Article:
Early Norwegian Wingit Winetote

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Project by Scott Oldre posted 06-08-2013 12:25 PM 1814 views 4 times favorited 8 comments Add to Favorites Watch

Have some neighbors that are getting married this week. They’re always bringing their wine to the parties in the neighborhood, so I thought it would be appropriate to make them an authentic Early Norwegian Wingit Winetote. Rumor has it that Lief Erickson was the first to bring this handy item to American shores, although no examples or pictures exist to the best of my knowledge. Like I said, its a rumor.

So given the name, that’s exactly what I did, I winged it, I’m Norwegian (at least 75%), and it totes wine and accessories rather well, after rigorous testing, so it’s absolutely authentic.

Made of non-spectacular curly maple, walnut bottom, dividers, and pins, and a truly prized piece of cocobolo that I turned a long time ago, just to see what was inside that waxed square. It’s been sitting around for quite awhile in cylindrical form, and I decided now was the time to use if for something absolutely vital to the neighborhood, totin wine. The handle is connected to the box, by the obvious Norwegian styled half lap and pinned curly maple handle hangers. Those hangers were 3/4” curly, cut into 2” width, then slapped on the lathe for a little embellishment, then hand sanded the remaining top and bottom down to the shape you see. I was tempted to put some kind of design in the center using the scroll saw, but stopped myself with a “Less is More” conversation with myself.

Lastly, their names are Brad and Kay, and a last name starting with an E so I came up with a moniker/logo to add to the piece. I figure Brad would/should always be there to back up Kay, so turned his B around, and viola, it’s also an E. How fortuitous was that.

Hope you enjoy, I know I did. Oh, finished with cherry danish oil (kind of wished I would have used a bigger test piece because I wasn’t loving the pink when I first started the actual tote.) Oh well. Then a simple Brixwax coat. No time for anything else, they leave for thier wedding tomorrow. Now just have to grab two bottles of their favorite wine and send it with them.

-- Scott, Irmo SC

8 comments so far

View helluvawreck's profile


32086 posts in 3103 days

#1 posted 06-08-2013 02:01 PM

It’s a nice design and a beautifully executed project. Congratulations.

helluvawreck aka Charles

-- helluvawreck aka Charles,

View abie's profile


880 posts in 4007 days

#2 posted 06-08-2013 02:50 PM

WOW Nice Work…!!!

-- Bruce. a mind is like a book it is only useful when open.

View stefang's profile


16209 posts in 3571 days

#3 posted 06-08-2013 04:16 PM

Beautiful project and very well done Scott. We have thousands of these traditional wine totes here in Norway, but ours are made of cardboard and they have plastic handles. Yours is much nicer!

-- Mike, an American living in Norway.

View Scott Oldre's profile

Scott Oldre

1117 posts in 3668 days

#4 posted 06-08-2013 09:46 PM

Mike, I think you knew the write up was for you ;) After your Budstikke story I was inspired, but didn’t have anything real so had to wingit. Delivering the gift in a few minutes with a couple of their favorites on each end, with a wine stopper and a new wine opener to fill in the accessory compartment.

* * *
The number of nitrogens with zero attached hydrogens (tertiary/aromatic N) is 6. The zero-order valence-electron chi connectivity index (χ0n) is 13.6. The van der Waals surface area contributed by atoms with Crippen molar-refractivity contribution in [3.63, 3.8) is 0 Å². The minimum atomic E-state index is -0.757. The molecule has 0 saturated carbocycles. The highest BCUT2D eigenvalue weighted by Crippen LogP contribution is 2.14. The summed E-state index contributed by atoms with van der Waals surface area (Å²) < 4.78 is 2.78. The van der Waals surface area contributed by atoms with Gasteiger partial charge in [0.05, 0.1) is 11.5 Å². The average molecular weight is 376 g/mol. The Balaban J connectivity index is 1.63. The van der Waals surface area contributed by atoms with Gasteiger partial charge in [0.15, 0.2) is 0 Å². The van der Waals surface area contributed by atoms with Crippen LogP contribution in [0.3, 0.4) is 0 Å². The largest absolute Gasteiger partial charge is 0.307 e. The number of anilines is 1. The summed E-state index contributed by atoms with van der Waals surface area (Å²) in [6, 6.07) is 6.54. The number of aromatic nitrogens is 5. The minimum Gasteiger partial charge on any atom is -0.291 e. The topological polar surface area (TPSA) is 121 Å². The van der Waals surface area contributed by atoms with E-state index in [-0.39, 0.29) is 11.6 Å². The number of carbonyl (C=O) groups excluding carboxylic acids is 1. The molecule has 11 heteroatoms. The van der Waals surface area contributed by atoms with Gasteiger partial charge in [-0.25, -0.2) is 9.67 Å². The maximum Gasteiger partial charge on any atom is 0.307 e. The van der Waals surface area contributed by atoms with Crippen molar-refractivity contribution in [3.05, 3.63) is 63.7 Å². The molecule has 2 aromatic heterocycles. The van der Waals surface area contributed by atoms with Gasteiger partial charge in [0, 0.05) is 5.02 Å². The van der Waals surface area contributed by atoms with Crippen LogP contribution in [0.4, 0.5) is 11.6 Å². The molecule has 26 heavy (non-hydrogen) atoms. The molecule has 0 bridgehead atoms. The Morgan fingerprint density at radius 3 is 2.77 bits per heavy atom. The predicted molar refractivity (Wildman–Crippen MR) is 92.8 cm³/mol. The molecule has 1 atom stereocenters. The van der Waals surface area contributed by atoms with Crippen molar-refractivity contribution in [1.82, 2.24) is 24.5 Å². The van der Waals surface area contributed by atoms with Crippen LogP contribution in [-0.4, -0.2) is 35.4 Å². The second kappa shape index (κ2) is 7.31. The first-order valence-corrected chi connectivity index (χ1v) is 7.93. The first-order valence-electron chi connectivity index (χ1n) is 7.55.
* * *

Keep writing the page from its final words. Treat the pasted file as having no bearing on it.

Looking forward to your next Norwegian project and history lesson.

-- Scott, Irmo SC

View dust4tears's profile


397 posts in 2385 days

#5 posted 06-08-2013 10:19 PM

That is awesome. I live in the ‘Wine Country’ of Colorado. Those would sell like hotcakes here.

How much do you usually run these for retail?

Just curious

-- Ride hard or go home~

View Scott Oldre's profile

Scott Oldre

1117 posts in 3668 days

#6 posted 06-09-2013 02:50 AM

Never made one before, and this was made for a gift, so no clue what it’s worth. Of all the projects I’ve done and posted here, none were sold, just given to family or friends. Feel free to make all you want. Depending on what shops you go to, I’d think it’d be worth at least $100-120 retail. Again, anyone’s guess what people would actually pay for them. Of course it’s the woods you use too. Cocobolo handle just amazed my friends when I gave it to them tonight, because of the vivid range of colors from yellow to orange, red, and black. Add to that the chatoyance of the curly maple, it draws them to it.

Have fun with it. Just to help, I made the two outside bottle areas about 3.5”, and the center one about 3.125”. From inside to inside of the handle, it was 10.75” and the box thickness was 5/8” The dividers were 3/16” thick. Just off the top of my head. There were no plans. Literally wing most of what I make.


-- Scott, Irmo SC

View stefang's profile


16209 posts in 3571 days

#7 posted 06-09-2013 09:35 AM

One thing that I try to remember when doing a traditional items is that a lot of the ‘traditional’ styles varied quite a bit depending on the whims and whimseys of the individual craftsmen. I do the same, that is, I start out with a basic design and add my own personal touches as I wish. Your wine tote does have a definite Norwegian aesthetic to it Scott, (maybe because you are Norwegian?).

-- Mike, an American living in Norway.

View sedcokid's profile


2735 posts in 3835 days

#8 posted 06-09-2013 12:27 PM

Out Standing tote, I’m sure that this will go with them on picnics or just out to the patio. You are very creative!

Great Job! and Thanks for sharing

-- Chuck Emery, Michigan,

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